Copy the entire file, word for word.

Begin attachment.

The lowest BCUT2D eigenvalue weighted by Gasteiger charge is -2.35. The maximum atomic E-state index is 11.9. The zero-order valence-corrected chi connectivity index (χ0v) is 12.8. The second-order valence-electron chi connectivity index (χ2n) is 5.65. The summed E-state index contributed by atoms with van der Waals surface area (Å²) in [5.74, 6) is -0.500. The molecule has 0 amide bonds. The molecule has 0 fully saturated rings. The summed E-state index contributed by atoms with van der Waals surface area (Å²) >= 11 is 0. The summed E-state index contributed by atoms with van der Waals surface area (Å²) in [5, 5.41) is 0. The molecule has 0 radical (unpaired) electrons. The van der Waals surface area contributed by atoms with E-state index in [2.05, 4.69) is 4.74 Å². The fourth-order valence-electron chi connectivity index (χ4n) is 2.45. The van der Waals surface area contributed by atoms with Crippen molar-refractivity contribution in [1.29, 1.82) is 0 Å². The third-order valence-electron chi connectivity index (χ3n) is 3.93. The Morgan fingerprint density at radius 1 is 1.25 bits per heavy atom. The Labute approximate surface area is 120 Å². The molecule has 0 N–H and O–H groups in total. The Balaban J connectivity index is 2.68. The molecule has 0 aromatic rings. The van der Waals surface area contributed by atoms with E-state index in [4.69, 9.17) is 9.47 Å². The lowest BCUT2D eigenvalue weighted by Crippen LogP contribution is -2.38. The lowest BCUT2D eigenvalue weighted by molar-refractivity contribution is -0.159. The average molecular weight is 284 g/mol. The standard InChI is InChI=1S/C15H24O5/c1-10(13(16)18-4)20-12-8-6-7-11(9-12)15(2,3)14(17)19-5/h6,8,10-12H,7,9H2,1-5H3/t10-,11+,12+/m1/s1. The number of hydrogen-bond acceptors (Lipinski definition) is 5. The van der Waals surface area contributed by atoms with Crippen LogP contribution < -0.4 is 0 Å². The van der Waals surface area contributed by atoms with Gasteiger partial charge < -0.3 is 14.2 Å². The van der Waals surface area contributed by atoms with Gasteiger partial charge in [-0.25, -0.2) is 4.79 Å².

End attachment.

The lowest BCUT2D eigenvalue weighted by Gasteiger charge is -2.35. The maximum atomic E-state index is 11.9. The zero-order valence-corrected chi connectivity index (χ0v) is 12.8. The second-order valence-electron chi connectivity index (χ2n) is 5.65. The summed E-state index contributed by atoms with van der Waals surface area (Å²) in [5.74, 6) is -0.500. The molecule has 0 amide bonds. The molecule has 0 fully saturated rings. The summed E-state index contributed by atoms with van der Waals surface area (Å²) >= 11 is 0. The summed E-state index contributed by atoms with van der Waals surface area (Å²) in [5, 5.41) is 0. The molecule has 0 radical (unpaired) electrons. The van der Waals surface area contributed by atoms with E-state index in [2.05, 4.69) is 4.74 Å². The fourth-order valence-electron chi connectivity index (χ4n) is 2.45. The van der Waals surface area contributed by atoms with Crippen molar-refractivity contribution in [1.29, 1.82) is 0 Å². The third-order valence-electron chi connectivity index (χ3n) is 3.93. The Morgan fingerprint density at radius 1 is 1.25 bits per heavy atom. The Labute approximate surface area is 120 Å². The molecule has 0 N–H and O–H groups in total. The Balaban J connectivity index is 2.68. The molecule has 0 aromatic rings. The van der Waals surface area contributed by atoms with E-state index in [4.69, 9.17) is 9.47 Å². The lowest BCUT2D eigenvalue weighted by Crippen LogP contribution is -2.38. The lowest BCUT2D eigenvalue weighted by molar-refractivity contribution is -0.159. The average molecular weight is 284 g/mol. The standard InChI is InChI=1S/C15H24O5/c1-10(13(16)18-4)20-12-8-6-7-11(9-12)15(2,3)14(17)19-5/h6,8,10-12H,7,9H2,1-5H3/t10-,11+,12+/m1/s1. The number of hydrogen-bond acceptors (Lipinski definition) is 5. The van der Waals surface area contributed by atoms with Crippen LogP contribution < -0.4 is 0 Å². The van der Waals surface area contributed by atoms with Gasteiger partial charge < -0.3 is 14.2 Å². The van der Waals surface area contributed by atoms with Gasteiger partial charge in [-0.25, -0.2) is 4.79 Å².